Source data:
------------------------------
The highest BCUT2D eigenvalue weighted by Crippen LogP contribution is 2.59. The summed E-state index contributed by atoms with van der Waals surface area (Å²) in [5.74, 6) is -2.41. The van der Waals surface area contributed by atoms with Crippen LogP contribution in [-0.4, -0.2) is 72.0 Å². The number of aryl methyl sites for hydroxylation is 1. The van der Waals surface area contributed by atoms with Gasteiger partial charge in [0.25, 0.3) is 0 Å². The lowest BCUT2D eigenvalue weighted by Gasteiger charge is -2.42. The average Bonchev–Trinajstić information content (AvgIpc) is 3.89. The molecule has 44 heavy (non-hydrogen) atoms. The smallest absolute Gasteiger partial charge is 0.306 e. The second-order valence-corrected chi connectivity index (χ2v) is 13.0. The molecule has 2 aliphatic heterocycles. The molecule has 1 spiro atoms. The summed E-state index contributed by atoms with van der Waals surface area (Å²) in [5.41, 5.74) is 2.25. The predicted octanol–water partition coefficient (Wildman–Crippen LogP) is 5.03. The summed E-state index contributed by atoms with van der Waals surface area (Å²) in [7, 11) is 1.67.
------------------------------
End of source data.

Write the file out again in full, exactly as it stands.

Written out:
The highest BCUT2D eigenvalue weighted by Crippen LogP contribution is 2.59. The summed E-state index contributed by atoms with van der Waals surface area (Å²) in [5.74, 6) is -2.41. The van der Waals surface area contributed by atoms with Crippen LogP contribution in [-0.4, -0.2) is 72.0 Å². The number of aryl methyl sites for hydroxylation is 1. The van der Waals surface area contributed by atoms with Gasteiger partial charge in [0.25, 0.3) is 0 Å². The lowest BCUT2D eigenvalue weighted by Gasteiger charge is -2.42. The average Bonchev–Trinajstić information content (AvgIpc) is 3.89. The molecule has 44 heavy (non-hydrogen) atoms. The smallest absolute Gasteiger partial charge is 0.306 e. The second-order valence-corrected chi connectivity index (χ2v) is 13.0. The molecule has 2 aliphatic heterocycles. The molecule has 1 spiro atoms. The summed E-state index contributed by atoms with van der Waals surface area (Å²) in [5.41, 5.74) is 2.25. The predicted octanol–water partition coefficient (Wildman–Crippen LogP) is 5.03. The summed E-state index contributed by atoms with van der Waals surface area (Å²) in [7, 11) is 1.67.